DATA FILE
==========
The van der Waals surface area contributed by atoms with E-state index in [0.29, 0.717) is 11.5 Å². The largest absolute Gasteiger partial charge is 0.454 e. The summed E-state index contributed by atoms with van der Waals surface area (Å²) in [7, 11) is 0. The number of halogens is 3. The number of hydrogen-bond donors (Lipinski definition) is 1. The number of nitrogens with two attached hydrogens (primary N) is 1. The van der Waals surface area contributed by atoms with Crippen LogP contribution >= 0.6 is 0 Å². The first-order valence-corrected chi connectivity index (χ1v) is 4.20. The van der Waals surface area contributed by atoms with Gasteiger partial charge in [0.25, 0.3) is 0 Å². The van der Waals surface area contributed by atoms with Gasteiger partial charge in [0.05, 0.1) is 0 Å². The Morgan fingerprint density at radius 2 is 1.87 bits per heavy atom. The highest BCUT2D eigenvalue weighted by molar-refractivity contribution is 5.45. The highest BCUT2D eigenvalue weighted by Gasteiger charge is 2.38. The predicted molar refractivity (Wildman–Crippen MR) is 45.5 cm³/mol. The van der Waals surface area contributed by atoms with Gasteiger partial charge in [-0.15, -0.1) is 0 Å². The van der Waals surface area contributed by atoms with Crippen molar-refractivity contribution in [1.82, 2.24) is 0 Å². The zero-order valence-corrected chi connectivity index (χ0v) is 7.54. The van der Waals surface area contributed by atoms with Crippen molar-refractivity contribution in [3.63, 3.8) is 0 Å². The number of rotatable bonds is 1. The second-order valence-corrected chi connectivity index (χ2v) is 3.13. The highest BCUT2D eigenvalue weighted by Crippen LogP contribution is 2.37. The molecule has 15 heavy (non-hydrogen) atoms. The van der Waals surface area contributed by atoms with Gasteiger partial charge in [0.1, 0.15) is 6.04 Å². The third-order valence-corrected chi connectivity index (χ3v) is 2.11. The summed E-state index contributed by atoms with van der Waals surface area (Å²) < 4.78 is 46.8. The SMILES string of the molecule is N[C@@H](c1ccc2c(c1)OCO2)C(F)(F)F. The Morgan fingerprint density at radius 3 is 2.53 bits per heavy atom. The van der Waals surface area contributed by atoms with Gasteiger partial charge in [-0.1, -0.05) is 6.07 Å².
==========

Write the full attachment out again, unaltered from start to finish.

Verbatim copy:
The van der Waals surface area contributed by atoms with E-state index in [0.29, 0.717) is 11.5 Å². The largest absolute Gasteiger partial charge is 0.454 e. The summed E-state index contributed by atoms with van der Waals surface area (Å²) in [7, 11) is 0. The number of halogens is 3. The number of hydrogen-bond donors (Lipinski definition) is 1. The number of nitrogens with two attached hydrogens (primary N) is 1. The van der Waals surface area contributed by atoms with Crippen LogP contribution >= 0.6 is 0 Å². The first-order valence-corrected chi connectivity index (χ1v) is 4.20. The van der Waals surface area contributed by atoms with Gasteiger partial charge in [0.25, 0.3) is 0 Å². The van der Waals surface area contributed by atoms with Gasteiger partial charge in [0.05, 0.1) is 0 Å². The Morgan fingerprint density at radius 2 is 1.87 bits per heavy atom. The highest BCUT2D eigenvalue weighted by molar-refractivity contribution is 5.45. The highest BCUT2D eigenvalue weighted by Gasteiger charge is 2.38. The predicted molar refractivity (Wildman–Crippen MR) is 45.5 cm³/mol. The van der Waals surface area contributed by atoms with Gasteiger partial charge in [-0.15, -0.1) is 0 Å². The van der Waals surface area contributed by atoms with Crippen molar-refractivity contribution in [1.82, 2.24) is 0 Å². The zero-order valence-corrected chi connectivity index (χ0v) is 7.54. The van der Waals surface area contributed by atoms with Crippen molar-refractivity contribution in [3.63, 3.8) is 0 Å². The number of rotatable bonds is 1. The second-order valence-corrected chi connectivity index (χ2v) is 3.13. The highest BCUT2D eigenvalue weighted by Crippen LogP contribution is 2.37. The molecule has 15 heavy (non-hydrogen) atoms. The van der Waals surface area contributed by atoms with Gasteiger partial charge in [0.1, 0.15) is 6.04 Å². The third-order valence-corrected chi connectivity index (χ3v) is 2.11. The summed E-state index contributed by atoms with van der Waals surface area (Å²) < 4.78 is 46.8. The SMILES string of the molecule is N[C@@H](c1ccc2c(c1)OCO2)C(F)(F)F. The Morgan fingerprint density at radius 3 is 2.53 bits per heavy atom. The van der Waals surface area contributed by atoms with Gasteiger partial charge in [-0.1, -0.05) is 6.07 Å².